CLIMATE CHANGE AND URBAN INFRASTRUCTURE IN RELEVANCE TO HYDERBAD FLOODING
Photo by PTI
BY GURLEEN KAUR MATHARU
Industrial boom and development has caused linearity to fade away. Opportunities have resulted in growth, which is turn has engendered various forms of urban settlements; linear, nuclear and dispersed, in which the latter two have seem to inhabit most of the realm. Urbanization is a resultant of this dramatic social-economic growth and population outburst, which has led to redefine our land use and green cover, something which is strategically guided beforehand by a group of planners, architects and engineers, to have a controlled urban and ecological equilibrium. Technology, infrastructure, etc has brought upon unforeseen forces like rapid migration from rural to urban areas, creating metropolitan sprawls, farmland displacement, and deforestation, leading to the loss of arable land, habitat destruction, and the decline of natural greenery areas. This is only going to worsen in the coming years, and with the declining rate of earth’s natural systems, redistribution of population, revising policies of ascertaining equal socio-economic-political advantages for all classes of people, evidently requires to be intervened.
Over the last few years, major Indian cities have been facing the brunt of climate change. Hyderabad for example, has experienced some of the worst flooding this year which has not only claimed many lives but is still struggling to seek asylum from the aftermath. A deep monsoon depression over the west central Bay of Bengal, which weakened as it moved over Telangana, resulted in downpours over several districts in the State, severely affecting the city of Hyderabad as well. But the underlying reasons remain unchanged. Change in land use/cover, encroachment over low-lying areas, drains, lakes, wetlands, water logging and increase in garbage dumping grounds, which in turn has increased the rate of run-offs. The adverse effects of urbanization have led to excessive inundation of storm water drainage systems. Hence even small quantity of rainfall is bound to cause flooding. Moreover, a weak and disorganized storm water drainage system (SWDs) in the city has caused the other SWDs constructed my gram panchayats to turn into sewers.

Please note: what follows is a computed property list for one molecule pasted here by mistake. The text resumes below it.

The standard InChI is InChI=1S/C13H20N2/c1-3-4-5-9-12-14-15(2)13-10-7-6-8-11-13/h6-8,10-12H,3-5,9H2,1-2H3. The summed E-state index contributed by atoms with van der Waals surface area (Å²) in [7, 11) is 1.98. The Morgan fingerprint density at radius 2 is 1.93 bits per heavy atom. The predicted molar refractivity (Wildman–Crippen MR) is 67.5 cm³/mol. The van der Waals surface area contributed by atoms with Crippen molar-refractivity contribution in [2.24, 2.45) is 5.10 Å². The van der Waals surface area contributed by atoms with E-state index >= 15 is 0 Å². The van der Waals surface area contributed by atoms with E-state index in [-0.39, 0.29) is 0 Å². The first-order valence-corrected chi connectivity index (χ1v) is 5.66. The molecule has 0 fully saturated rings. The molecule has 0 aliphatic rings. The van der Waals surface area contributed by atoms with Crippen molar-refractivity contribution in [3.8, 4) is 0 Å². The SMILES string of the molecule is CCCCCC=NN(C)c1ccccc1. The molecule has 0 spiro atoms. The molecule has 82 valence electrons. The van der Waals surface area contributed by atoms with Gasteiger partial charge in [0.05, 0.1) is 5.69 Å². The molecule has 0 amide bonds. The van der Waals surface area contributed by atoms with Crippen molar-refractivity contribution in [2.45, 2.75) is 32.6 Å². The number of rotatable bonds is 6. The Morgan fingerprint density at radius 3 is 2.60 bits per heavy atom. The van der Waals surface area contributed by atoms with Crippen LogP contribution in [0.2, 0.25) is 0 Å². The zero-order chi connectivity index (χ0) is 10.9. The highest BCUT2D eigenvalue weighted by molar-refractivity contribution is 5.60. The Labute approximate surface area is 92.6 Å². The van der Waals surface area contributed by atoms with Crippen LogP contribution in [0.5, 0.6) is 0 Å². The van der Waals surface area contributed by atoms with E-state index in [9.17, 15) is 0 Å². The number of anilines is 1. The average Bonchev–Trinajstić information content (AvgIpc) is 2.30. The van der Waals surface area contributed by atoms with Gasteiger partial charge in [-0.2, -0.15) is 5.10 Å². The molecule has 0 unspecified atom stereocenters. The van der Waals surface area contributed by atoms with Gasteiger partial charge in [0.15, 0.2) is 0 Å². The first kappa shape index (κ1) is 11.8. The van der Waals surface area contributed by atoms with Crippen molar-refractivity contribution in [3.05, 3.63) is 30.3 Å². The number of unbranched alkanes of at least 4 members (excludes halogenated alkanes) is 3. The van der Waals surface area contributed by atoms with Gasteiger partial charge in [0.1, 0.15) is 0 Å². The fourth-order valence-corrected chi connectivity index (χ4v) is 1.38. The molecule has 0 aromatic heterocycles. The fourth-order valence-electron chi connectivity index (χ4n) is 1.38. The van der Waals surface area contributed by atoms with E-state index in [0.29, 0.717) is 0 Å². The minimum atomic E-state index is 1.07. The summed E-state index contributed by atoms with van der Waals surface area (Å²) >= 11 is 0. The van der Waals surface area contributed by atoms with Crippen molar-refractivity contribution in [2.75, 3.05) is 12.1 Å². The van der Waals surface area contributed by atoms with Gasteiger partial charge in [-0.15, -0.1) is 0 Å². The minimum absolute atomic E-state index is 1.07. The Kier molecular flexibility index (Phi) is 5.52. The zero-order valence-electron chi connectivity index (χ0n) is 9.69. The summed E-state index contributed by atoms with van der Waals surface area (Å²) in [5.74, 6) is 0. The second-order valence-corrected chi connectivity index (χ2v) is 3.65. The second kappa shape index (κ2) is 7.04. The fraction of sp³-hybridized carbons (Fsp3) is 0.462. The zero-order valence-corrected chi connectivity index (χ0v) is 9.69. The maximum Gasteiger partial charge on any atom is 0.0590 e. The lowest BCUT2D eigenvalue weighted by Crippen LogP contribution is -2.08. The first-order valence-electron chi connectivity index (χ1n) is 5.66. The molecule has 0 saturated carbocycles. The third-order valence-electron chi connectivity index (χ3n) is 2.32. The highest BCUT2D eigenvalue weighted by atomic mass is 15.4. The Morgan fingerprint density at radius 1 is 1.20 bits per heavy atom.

Hyderabad city recorded its third wettest day in October, and had received 356mm of rains in 18 days, four times the normal amount of rains usually witnessed. The twin reservoirs of the city, namely, Osmansagar and Himayatsagar were commissioned to build as a resultant of 1908 flooding, which is also known as the Great Musi Flood of 1908, occurred on the banks of Musi river. These reservoirs have been seen to reach their full capacity this year. The incessant rains have also caused the water level at Hussain Sagar to cross its full tank capacity. Transformation in hydrogeology in turn, has led the city to be exposed to more number of cyclones in very short duration.
Given the agrarian character of the Hyderabad land, it was originally a system of catchments. But illegal and aggressive real estate growth, construction of roads and poor waste management has taken a toll on the natural resources. Even the floodwaters carrying channels connecting one water body to the other have been encroached by private, government agencies, and their coalitions. With a decrease in forest cover, an increase in recreational groundcover, parks, and urban vegetation can be identified in both urban and sub-urban areas of the city. These have been largely occupied over lakes and ponds, with the sole purpose of boosting the tourism market and offering attractive township facilities. Concretization on the other hand has occasioned impervious surfaces and prohibited percolation of rainwater through the soil.
With the city in turmoil, one needs to look back at the policy framework entailing flood mitigation and risk assessment. With a loss of thousands of hectares of water bodies over the years, strict buildings regulations and monitored bye-laws on urban infrastructure need to be imposed, while assuring a strong and unassailable relationship between the stakeholders and shareholders.